Canada Is Winning the Vaccine Race Because It Can’t Stand Losing to the US

Prime Minister Justin Trudeau and President Joe Biden
Canada surpassed expectations and is now firmly beating the U.S. when it comes to vaccination rates. Photos by The Canadian Press/Sean Kilpatrick and Getty Images/Kevin Dietsch/

Canada has become a world leader in vaccinations—partly because the country can’t stand losing to the U.S.

After months of watching in envy as our American friends got fully vaccinated against COVID-19 at the start of the year Canadians surpassed the U.S. vaccination rate in April, only to continue the high uptake and become a world leader in vaccinations, second to Kuwait, according to Our World in Data. Two-thirds of Canadians have received at least one dose of a two-dose vaccine and nearly a fifth are fully vaccinated. (Children under 12 are not eligible to be vaccinated so the number of eligible Canadians who are vaccinated sits at just over 75 percent.)


Even getting a vaccination appointment in some cities is considered a major win as demand for jabs outstrips their availability, and many Canadians are now mixing and matching vaccine brands for their first and second doses to get vaccinated more quickly. (That means someone who got AstraZeneca or Pfizer for their first dose could get Moderna for their second.)

“I’m really excited and I’m glad the pessimism about vaccine hesitancy was probably exaggerated,” University of Toronto epidemiologist Dr. Susan Bondy said. 

The same can’t be said of the U.S. where a little more than half of Americans have received one dose (45 percent of the population is fully vaccinated). President Joe Biden had set a target of having 70 percent of Americans vaccinated by July 4. But the current pace, which only resulted in a 1 percent increase in vaccinated Americans over the past two weeks, would need to double right now to realistically hit the mark. Only 15 of 50 states and Washington, D.C. have achieved the goal.

Today, Canada’s vaccine campaign isn’t showing signs of abating—a stark contrast to the U.S. The different uptakes likely boils down to trust in government and health care, two experts told VICE World News. 

“Canadians generally have more faith in their government than what we see in the U.S.,” said Dr. Stephen Hoption Cann, a University of British Columbia epidemiologist.


Americans will probably express more skepticism when their government says vaccines are in their best interests, while more Canadians have accepted that vaccines are beneficial for everyone, Hoption Cann said.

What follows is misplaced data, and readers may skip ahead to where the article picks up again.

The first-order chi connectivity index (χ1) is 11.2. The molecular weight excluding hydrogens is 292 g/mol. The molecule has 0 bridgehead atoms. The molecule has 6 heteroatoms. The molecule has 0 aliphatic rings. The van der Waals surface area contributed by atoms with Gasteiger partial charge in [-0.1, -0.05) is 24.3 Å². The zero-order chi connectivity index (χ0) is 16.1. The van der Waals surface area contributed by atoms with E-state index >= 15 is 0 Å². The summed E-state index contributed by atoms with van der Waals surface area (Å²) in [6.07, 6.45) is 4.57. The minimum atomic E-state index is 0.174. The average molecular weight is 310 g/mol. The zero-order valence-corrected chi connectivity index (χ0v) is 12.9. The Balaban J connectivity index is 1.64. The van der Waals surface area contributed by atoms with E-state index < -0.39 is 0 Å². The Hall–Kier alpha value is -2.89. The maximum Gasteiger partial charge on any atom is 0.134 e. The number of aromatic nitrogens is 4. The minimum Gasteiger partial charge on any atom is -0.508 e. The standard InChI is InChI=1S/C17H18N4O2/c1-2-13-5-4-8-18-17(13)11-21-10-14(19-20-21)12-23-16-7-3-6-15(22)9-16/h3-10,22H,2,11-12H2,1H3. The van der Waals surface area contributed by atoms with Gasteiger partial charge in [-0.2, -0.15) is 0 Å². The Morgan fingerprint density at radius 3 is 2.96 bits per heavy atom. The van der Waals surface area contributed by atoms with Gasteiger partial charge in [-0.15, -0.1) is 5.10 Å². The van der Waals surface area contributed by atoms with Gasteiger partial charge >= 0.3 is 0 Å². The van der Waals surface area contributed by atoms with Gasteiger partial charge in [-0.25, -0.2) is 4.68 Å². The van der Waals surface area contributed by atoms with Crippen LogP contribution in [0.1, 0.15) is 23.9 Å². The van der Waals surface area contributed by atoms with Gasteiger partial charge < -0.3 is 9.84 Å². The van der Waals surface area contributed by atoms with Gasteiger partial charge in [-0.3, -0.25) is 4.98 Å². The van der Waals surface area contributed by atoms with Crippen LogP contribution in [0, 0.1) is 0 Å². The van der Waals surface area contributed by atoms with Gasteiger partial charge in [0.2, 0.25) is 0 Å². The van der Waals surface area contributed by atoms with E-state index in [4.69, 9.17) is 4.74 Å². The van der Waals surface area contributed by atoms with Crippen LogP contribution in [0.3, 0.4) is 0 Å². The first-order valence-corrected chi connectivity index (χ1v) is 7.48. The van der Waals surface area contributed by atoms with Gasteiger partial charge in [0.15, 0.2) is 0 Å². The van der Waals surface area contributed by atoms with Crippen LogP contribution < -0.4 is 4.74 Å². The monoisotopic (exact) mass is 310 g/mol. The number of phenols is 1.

Across Canada, returning to normalcy is contingent on vaccine uptake. In Ontario, one quarter of residents need to be fully vaccinated and about 70 to 80 percent need to have at least one dose before most restrictions are removed. Alberta said that all public health measures will be removed on July 1, since 70 percent of people have been jabbed at least once. Activities like travel are also increasingly dependent on vaccination proof, further pushing people to get vaccinated, Hoption Cann said. 

According to Bondy, competition between Canada and the U.S. may have also played a small role in Canada’s rapid vaccine uptake. “There could even be a bit of an international rivalry, like, ‘We beat the U.S.,’” Bondy said. 

Canada has also managed to overtake Israel, a country that paid high premiums for vaccines and even sold personal data in exchange for doses early on. Nearly 60 percent of Israelis are fully vaccinated. 

It wasn’t always going to be this way. Canada doesn’t have the ability to produce its own vaccines in-house—and it won’t until 2022—so the country has had to rely on bulk shipments from overseas. Any delays at Pfizer or Moderna facilities means delivery delays for Canada. Prime Minister Justin Trudeau even dubbed this summer a “one-dose summer,” in reference to the fact that most Canadians would only be partially vaccinated. The goal, Trudeau said previously, was to have all willing people fully vaccinated by September.


While many Canadians are racing to get jabbed, willingness to get vaccinated falls along political lines just like in the U.S. VICE World News previously reported how conservatives are less likely to get vaccinated. 

In Alberta, the most vaccine hesitant province in Canada, 70 percent of residents have been vaccinated—but that figure plummets in rural areas where one-dose coverage sits between 20 and 40 percent. The same is true in U.S. states that voted for former president Donald Trump during the 2020 election. 

“A person is more likely to listen to somebody who is a thought leader that they can personally identify with, so if you self-identify as being from rural Alberta, then somebody who also speaks to you and in your own language is effective,” Bondy said.

Lotteries and free gifts are also effective. Manitoba and Alberta have both announced lotteries that allow vaccinated residents the chance to win millions of dollars, vacations, and festival tickets after getting jabbed. The hope is that Canadians will keep rushing to get vaccinated, even if a slowdown is inevitable once the most eager are vaccinated and COVID-19 rates continue to decline. 

As of Thursday, there were fewer than 10,000 active infections nationwide. That’s compared to the pandemic’s third wave peak in April, when the country was reporting more than 8,000 new cases per day.  

Hoption Cann also warned against foregoing the second dose.

Having two doses of any approved vaccine keeps people much safer from COVID-19 and variants of concern, such as the highly contagious Delta variant, Hoption Cann said. 

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